Friday, December 5, 2014

What We Believe Versus What We Know

(I originally wrote this as an afterward in my first book, THE TESTIMONIUM. It got cut due to concerns about the length of the book, but I thought I would share it here.  While it contains no spoilers, it does make more sense if you have read the book.)

First of all, I would like to thank all those who proofread, commented on, and criticized this work in progress.  This is the first novel I have ever completed (after two woefully incompetent starts when I was much younger!), and it has been a labor of love from start to finish.  Where did I get the idea?  To tell the truth, several things came together at once that brought this story to fruition.

As a pastor and a Christian schoolteacher, it is my job to make the Bible stories come alive for my students and my congregation.  One of the time honored ways to do this is to do the occasional costumed monologue, speaking as one of the characters from the story.  About five or six years ago, I did one such monologue as Pontius Pilate, dictating his report to Tiberius Caesar about the trial of Jesus and the events which followed.  Having read some of the works of the Apostolic Fathers (second generation Christians who wrote between 96 and 180 AD), I knew that such a document did once exist.  Justin Martyr actually appealed to Pilate’s report in his work, The First Apology, dated around 140 AD.  I also knew that a forged report by Pilate, known as The Acts of Pilate, had been written in the early medieval era.  As I looked through these accounts, I found myself wondering – what happened to Pilate’s original report to Caesar? Could it account for the story related to Tertullian about Tiberius’ interest in Jesus of Nazareth? And how would the world react today if such a report were uncovered?

This brings me to my second reason for writing this work.  There are a plethora of recent thrillers centered on the theme of Biblical archeology.  The Da Vinci Code is probably the best known of these in recent years, but many famous authors have created imaginary archeologists and historians and sent them scrambling the globe in search of ancient Biblical treasures.  As a believer in Christ, where most of these works fall short is not in execution – they are, for the most part, well-written and compelling – but in their message.  Almost invariably, their underlying theme is “Guess what? The Church and/or the Bible have been lying to you all these years about who Jesus was! Here is the REAL truth!!”  And then they give us their vision of the mortal Jesus, the space alien Jesus, the mystic Jesus, the dead prophet Jesus, the pretender Jesus, or whatever. And, as a degreed historian, I will say that they usually do so with an absolutely callous disregard for historical accuracy.  I know it is a novel, but come on! If you are going to call it a historical novel, get your history right!

Then there is the annual parade of dubious archeological discoveries, trumpeted on The Discovery Channel or on the cover of TIME, always purporting to show that this or that aspect of the Gospel narrative is untrue.  Then, invariably, under the light of scholarship, we find out that the discovery was a hoax (the James Ossuary), an exaggeration of secular wishful thinking (the Jesus Family Tomb), or at best, a document written a century or more after the time of Jesus and falsely attributed to one of his disciples (the Gospel of Thomas or the Judas Gospel).  The fact is that the four Biblical Gospels have pretty vigorously resisted all attempts to “debunk” them over the years, and we know now that they present a remarkably unified narrative that gets all the little details of Jesus’ world right.  And if they are correct in so many small historical details, is it not safe to assume that they are correct in their most important and central claim?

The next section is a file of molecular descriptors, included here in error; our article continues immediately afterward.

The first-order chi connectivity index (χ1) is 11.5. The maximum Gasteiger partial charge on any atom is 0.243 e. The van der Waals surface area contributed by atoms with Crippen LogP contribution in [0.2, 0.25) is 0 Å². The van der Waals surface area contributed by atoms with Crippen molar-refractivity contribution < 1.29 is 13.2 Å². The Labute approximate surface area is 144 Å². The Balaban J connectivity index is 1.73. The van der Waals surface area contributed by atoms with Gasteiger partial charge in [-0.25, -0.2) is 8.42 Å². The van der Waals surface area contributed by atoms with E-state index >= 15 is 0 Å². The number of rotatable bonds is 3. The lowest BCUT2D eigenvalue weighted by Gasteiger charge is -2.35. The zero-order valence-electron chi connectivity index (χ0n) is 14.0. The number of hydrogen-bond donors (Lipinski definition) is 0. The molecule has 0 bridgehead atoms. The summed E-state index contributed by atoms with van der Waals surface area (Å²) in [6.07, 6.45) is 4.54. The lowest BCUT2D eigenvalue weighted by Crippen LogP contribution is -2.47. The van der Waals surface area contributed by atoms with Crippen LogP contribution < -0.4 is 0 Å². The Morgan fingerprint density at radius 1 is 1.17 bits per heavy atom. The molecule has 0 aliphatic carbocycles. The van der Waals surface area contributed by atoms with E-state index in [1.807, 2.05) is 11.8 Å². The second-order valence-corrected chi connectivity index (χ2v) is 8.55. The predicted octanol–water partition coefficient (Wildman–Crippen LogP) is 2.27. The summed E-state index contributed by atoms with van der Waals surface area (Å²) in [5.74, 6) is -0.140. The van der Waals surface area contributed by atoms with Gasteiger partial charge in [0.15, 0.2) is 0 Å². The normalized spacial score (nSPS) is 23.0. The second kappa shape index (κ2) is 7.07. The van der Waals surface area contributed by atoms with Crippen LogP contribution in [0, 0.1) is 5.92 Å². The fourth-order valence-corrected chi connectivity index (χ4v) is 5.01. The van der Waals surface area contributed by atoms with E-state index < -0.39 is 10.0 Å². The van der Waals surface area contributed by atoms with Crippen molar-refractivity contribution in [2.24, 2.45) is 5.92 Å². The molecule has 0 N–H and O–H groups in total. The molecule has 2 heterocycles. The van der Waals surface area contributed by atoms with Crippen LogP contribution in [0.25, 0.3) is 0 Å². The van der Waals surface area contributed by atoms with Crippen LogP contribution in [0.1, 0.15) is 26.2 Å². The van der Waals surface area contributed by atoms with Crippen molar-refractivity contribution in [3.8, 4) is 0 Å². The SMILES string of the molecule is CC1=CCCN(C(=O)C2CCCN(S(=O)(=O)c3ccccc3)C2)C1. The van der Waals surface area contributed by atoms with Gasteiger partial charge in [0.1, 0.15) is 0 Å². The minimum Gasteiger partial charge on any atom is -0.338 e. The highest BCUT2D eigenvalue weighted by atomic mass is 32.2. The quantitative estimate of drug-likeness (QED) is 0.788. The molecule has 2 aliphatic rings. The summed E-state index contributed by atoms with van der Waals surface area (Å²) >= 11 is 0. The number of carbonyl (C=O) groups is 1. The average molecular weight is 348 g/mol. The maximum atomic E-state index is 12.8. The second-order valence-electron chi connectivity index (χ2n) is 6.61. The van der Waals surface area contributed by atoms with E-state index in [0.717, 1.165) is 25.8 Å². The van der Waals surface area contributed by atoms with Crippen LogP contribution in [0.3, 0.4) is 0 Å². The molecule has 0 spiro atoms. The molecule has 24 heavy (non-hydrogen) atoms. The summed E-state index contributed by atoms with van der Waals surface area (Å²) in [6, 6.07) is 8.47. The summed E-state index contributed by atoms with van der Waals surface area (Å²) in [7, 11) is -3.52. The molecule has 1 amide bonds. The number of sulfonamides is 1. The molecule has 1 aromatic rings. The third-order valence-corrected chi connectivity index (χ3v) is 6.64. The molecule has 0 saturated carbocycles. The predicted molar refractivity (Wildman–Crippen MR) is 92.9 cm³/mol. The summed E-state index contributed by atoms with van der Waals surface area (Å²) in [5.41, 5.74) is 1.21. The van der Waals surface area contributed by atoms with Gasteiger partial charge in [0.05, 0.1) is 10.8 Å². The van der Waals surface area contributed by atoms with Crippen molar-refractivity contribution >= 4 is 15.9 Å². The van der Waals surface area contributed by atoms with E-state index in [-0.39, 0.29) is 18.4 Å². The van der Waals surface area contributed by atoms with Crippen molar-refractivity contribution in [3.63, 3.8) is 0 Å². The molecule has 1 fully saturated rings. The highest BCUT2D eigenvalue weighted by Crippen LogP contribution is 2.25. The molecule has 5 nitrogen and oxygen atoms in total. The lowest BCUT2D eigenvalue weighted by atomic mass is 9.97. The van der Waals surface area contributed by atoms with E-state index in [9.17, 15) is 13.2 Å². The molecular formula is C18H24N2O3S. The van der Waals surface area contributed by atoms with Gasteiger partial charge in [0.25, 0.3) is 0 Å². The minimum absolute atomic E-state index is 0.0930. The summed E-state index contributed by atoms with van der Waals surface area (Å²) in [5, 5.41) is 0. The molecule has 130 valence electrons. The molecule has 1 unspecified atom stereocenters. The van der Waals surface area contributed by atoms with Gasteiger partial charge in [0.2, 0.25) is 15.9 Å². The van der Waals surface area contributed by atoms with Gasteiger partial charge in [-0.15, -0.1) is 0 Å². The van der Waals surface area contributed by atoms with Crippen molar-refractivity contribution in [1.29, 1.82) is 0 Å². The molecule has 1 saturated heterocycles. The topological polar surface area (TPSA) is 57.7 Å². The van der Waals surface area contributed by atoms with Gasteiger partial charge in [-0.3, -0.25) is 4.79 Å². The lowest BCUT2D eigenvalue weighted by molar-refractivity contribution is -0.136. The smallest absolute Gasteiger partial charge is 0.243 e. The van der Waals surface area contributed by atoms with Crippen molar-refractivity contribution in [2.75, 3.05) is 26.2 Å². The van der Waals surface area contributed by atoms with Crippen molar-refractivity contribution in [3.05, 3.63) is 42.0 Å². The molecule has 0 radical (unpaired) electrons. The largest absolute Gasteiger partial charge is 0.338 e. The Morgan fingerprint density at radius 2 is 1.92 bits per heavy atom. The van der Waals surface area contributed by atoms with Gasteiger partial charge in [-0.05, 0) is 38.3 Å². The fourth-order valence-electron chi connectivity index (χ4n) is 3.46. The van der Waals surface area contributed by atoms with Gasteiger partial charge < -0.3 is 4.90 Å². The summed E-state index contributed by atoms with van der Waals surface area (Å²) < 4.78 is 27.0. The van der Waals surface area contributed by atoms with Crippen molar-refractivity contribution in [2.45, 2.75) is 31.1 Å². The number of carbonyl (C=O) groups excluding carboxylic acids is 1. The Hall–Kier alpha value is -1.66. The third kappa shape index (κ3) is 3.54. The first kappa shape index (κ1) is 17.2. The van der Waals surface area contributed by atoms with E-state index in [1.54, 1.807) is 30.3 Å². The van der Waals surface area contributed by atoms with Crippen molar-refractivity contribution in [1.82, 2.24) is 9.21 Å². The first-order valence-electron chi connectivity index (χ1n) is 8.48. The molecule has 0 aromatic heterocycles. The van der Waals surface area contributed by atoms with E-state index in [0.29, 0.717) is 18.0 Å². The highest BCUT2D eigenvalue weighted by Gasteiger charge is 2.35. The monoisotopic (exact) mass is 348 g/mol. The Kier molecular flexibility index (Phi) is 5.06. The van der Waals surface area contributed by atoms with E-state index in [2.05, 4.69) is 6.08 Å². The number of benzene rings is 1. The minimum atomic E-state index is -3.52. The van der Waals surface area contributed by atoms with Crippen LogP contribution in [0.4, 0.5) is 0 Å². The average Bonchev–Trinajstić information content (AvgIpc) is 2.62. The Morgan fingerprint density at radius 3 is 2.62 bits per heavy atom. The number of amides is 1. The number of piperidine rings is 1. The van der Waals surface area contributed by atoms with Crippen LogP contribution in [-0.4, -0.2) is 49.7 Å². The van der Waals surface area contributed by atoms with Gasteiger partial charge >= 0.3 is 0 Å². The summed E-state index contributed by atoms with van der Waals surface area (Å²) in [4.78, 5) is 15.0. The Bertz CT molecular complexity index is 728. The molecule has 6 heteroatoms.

So what I set out to write is a (hopefully) readable and enjoyable thriller, with a dash of danger and romance, and at the same time raise a very important, indeed fundamental question: What if the Gospels got it right?  To that end, I have done my best to make sure that all the arguments Josh and his Dad employ to defend the Gospels are sound and accurate.  For example, while most modern scholars would date the three Synoptic Gospels around AD 70, the “defense brief” theory for Luke and Acts still makes more historical sense than any other explanation posed for the abrupt ending of the Book of Acts.  And if it does hold true, then that would also place Mark and Matthew a decade or more earlier than 70 AD.  So if Jesus was crucified in 33 AD, and Luke completed his Gospel in 62 AD or so, that means a gap of less than 30 years between the events he chronicles and the time of his writing. That means that many of the eyewitnesses of Jesus’ life would still have been alive at the time these accounts were written.  And some of Paul’s letters are quite a bit earlier than the Gospels! So if the arguments presented in this fictitious tale make you reconsider what you believe about Jesus and the Gospel stories, I would strongly encourage you to read some of the great Christian apologists out there, especially Josh McDowell and Lee Strobel (whose arguments I have shamelessly plagiarized!), or, for a bit more scholarly coverage, some of Donald Guthrie’s works on the New Testament.

Last of all, as a voracious reader, I consume a lot of fiction, both Christian and secular.  Sad to say, there isn’t nearly as much quality Christian fiction out there as there should be.  More than once I have picked up a popular best-seller from the Christian bookstore and lamented that it was really nowhere near the quality of writing that is produced by some of my favorite writers of mainstream historical fiction or thrillers.  I thought, perhaps, that I could do better.  I will let you be the judge of whether or not I did.


Lewis Smith

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